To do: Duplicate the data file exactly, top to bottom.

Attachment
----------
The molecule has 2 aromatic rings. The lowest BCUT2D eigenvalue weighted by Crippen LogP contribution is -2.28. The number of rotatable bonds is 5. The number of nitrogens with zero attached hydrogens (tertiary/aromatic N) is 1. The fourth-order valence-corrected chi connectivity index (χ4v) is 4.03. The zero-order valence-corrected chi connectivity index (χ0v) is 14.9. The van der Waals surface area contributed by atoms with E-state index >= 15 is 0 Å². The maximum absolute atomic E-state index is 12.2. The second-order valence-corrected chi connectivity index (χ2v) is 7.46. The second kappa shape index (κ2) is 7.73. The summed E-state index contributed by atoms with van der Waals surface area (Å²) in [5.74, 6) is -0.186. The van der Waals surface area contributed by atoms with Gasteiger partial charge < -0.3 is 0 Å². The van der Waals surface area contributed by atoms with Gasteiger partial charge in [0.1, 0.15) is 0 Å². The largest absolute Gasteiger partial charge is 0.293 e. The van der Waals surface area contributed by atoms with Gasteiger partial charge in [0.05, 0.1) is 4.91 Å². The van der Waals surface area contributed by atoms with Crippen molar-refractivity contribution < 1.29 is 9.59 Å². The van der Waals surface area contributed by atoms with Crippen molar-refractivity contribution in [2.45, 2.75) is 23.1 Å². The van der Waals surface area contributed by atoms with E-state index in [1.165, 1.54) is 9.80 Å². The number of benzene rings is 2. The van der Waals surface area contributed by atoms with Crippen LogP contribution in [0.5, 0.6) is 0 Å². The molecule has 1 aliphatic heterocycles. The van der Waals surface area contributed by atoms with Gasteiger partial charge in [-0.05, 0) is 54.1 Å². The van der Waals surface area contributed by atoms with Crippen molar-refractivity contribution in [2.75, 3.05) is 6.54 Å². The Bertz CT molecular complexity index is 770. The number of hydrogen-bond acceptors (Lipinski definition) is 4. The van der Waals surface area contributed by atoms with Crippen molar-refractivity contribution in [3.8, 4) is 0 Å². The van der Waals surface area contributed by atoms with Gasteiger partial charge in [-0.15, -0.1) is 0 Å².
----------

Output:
The molecule has 2 aromatic rings. The lowest BCUT2D eigenvalue weighted by Crippen LogP contribution is -2.28. The number of rotatable bonds is 5. The number of nitrogens with zero attached hydrogens (tertiary/aromatic N) is 1. The fourth-order valence-corrected chi connectivity index (χ4v) is 4.03. The zero-order valence-corrected chi connectivity index (χ0v) is 14.9. The van der Waals surface area contributed by atoms with E-state index >= 15 is 0 Å². The maximum absolute atomic E-state index is 12.2. The second-order valence-corrected chi connectivity index (χ2v) is 7.46. The second kappa shape index (κ2) is 7.73. The summed E-state index contributed by atoms with van der Waals surface area (Å²) in [5.74, 6) is -0.186. The van der Waals surface area contributed by atoms with Gasteiger partial charge < -0.3 is 0 Å². The van der Waals surface area contributed by atoms with Gasteiger partial charge in [0.1, 0.15) is 0 Å². The largest absolute Gasteiger partial charge is 0.293 e. The van der Waals surface area contributed by atoms with Gasteiger partial charge in [0.05, 0.1) is 4.91 Å². The van der Waals surface area contributed by atoms with Crippen molar-refractivity contribution < 1.29 is 9.59 Å². The van der Waals surface area contributed by atoms with Crippen molar-refractivity contribution in [2.45, 2.75) is 23.1 Å². The van der Waals surface area contributed by atoms with E-state index in [1.165, 1.54) is 9.80 Å². The number of benzene rings is 2. The van der Waals surface area contributed by atoms with Crippen LogP contribution in [0.5, 0.6) is 0 Å². The molecule has 1 aliphatic heterocycles. The van der Waals surface area contributed by atoms with Gasteiger partial charge in [-0.05, 0) is 54.1 Å². The van der Waals surface area contributed by atoms with Crippen molar-refractivity contribution in [2.75, 3.05) is 6.54 Å². The Bertz CT molecular complexity index is 770. The number of hydrogen-bond acceptors (Lipinski definition) is 4. The van der Waals surface area contributed by atoms with Crippen molar-refractivity contribution in [3.8, 4) is 0 Å². The van der Waals surface area contributed by atoms with Gasteiger partial charge in [-0.15, -0.1) is 0 Å².